Moving sidewalks at the 1893 World's Columbian Exposition in Chicago, and 1900 Exposition Universelle in Paris

KorbenDallas

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This is amazing how one thing leads to another. Looking into the so-called achievements of the 19th century, I keep on running into one too many of those "ahead of its time" inventions. This time it is moving sidewalks. These sidewalks I am about to present were powered by electricity (Le trottoir roulant et le chemin de fer électrique, pendant l'Exposition Universelle de 1900 ). I will add some oil to the fire by stating the following: atmospheric wireless electricity was the power source. The electricity part deserves a separate topic, and will be covered some time later.

It is of the utmost significance to note, that these so-called Expositions, and Exhibitions are clearly meant to be forgotten. It is mind boggling what inventions were on display there. You also will not find any of those architectural wonders which used to host these events. All of them were destroyed. I guess, the chosen way to erase something from memory was to eliminate the sites of those Expositions, and Exhibitions. Below you can see several of those sites: Seattle, Chicago, San Francisco and Paris.

Aerial_view_of_the_Alaska-Yukon-Pacific_Exposition_-_1909.jpg Chicago_1893-worlds-fair.jpg 1915-san-francisco-worlds-fair-the-tower.jpg paris_exposition_1900.jpg

Going back to the topic of the moving sidewalks, I will allow myself to quote Wikipedia, "The first moving walkway debuted at the World's Columbian Exposition of 1893, in Chicago, Illinois, in the United States. It had two different divisions: one where passengers were seated, and one where riders could stand or walk. It ran in a loop down the length of a lakefront pier to a casino. Six years later a moving walkway was also presented to the public at the Paris Exposition Universelle in 1900. The walkway consisted of three elevated platforms, the first was stationary, the second moved at a moderate speed, and the third at about six miles per hour."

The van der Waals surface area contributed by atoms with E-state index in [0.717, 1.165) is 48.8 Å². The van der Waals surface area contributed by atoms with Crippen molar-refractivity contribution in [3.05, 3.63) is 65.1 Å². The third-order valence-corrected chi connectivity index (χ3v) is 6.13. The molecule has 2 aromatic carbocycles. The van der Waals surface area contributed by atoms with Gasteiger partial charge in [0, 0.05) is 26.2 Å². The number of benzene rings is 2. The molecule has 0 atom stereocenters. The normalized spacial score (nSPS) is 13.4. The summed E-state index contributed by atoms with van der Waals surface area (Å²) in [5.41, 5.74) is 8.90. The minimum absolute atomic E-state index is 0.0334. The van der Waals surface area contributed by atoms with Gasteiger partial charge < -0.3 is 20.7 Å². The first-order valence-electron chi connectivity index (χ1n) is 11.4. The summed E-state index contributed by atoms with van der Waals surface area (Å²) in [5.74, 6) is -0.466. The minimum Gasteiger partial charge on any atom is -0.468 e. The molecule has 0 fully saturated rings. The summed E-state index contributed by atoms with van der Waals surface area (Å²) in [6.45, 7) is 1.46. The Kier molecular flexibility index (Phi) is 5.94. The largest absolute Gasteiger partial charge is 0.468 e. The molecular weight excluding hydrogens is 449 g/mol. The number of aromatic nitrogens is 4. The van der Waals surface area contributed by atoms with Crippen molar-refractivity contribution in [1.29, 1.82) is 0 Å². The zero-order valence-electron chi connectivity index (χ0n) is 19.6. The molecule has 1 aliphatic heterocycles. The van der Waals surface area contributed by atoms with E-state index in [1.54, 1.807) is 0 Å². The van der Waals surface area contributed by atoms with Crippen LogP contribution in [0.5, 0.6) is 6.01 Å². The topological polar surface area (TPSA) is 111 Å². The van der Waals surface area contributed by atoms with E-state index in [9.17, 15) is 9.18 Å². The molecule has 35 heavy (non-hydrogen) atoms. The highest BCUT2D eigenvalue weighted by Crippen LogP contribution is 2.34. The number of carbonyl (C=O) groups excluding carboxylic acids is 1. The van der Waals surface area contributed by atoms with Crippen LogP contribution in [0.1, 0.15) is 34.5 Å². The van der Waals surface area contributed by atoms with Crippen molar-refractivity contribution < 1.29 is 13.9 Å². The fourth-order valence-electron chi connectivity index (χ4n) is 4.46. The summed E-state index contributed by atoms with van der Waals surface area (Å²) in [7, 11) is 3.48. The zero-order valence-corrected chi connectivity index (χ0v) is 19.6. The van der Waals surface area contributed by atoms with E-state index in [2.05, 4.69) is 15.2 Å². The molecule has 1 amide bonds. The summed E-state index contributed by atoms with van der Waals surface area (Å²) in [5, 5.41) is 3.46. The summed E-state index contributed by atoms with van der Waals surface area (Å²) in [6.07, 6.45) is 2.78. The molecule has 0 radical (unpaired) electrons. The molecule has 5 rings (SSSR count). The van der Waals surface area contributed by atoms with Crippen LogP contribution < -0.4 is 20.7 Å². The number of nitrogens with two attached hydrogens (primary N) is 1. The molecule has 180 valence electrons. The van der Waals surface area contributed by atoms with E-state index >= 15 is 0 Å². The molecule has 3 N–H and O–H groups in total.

Funny thing to notice would be that "the first commercial moving walkway in the United States was installed in 1954 in Jersey City, NJ, inside the Hudson & Manhattan Railroad Erie station at the Pavonia Terminal." I see a "time delay" pattern here. The exact same thing happened with Electric Cars, and Pneumatic Trains.

1893 Chicago

The moving sidewalk presented in Chicago was broken into two parts: walking/standing, and the one where passengers were seated, as was noted above. Unfortunately we have no video of this sidewalk in motion (which is not the case with the Paris one). I will simply present a few images, and you can do additional research yourself, if you wish.

Moving_Sidewalk_The_Worlds_Columbian_Exposition_1983_1.jpg Moving_Sidewalk_The_Worlds_Columbian_Exposition_1983_3.jpg Moving_Sidewalk_The_Worlds_Columbian_Exposition_1983_4.jpg Moving_Sidewalk_The_Worlds_Columbian_Exposition_1983_2.jpg

1900 Paris
The one from Paris has a few videos, and multiple photos. Just like it was said before, "The walkway consisted of three elevated platforms, the first was stationary, the second moved at a moderate speed, and the third at about six miles per hour." It was two and a quarter mile long. Some pictures and several videos are below.

Moving_Sidewalk_Paris_1900_1.jpg Moving_Sidewalk_Paris_1900_2.jpg Moving_Sidewalk_Paris_1900_3.jpg Moving_Sidewalk_Paris_1900_4.jpg Moving_Sidewalk_Paris_1900_5.jpg Moving_Sidewalk_Paris_1900_6.jpg Moving_Sidewalk_Paris_1900_7.jpg Moving_Sidewalk_Paris_1900_8.jpg Moving_Sidewalk_Paris_1900_9.jpg Moving_Sidewalk_Paris_1900_10.jpg Moving_Sidewalk_Paris_1900_11.jpg Moving_Sidewalk_Paris_1900_12.jpg Moving_Sidewalk_Paris_1900_13.jpg


This walkway was obviously far from being the main purpose of the 1900 Exposition in Paris. In general, the inventions presented during various expositions between 1791 and approximately 1917, contained technology beyond anything we think was possible back then. It is very easy to spot when the expositions of the "forgotten" past got replaced with the "next generation" ones. The organizers simply stopped using Ancient Greek and Roman architecture.

Throughout the following years there was a slow but deliberate "renovation" of the Unified "One Nation" World architectural style. Along with this renovation we acquired this new technological direction. Most of the "beyond its time" inventions were set aside to be re-invented at a later date, when it would be more appropriate.
 
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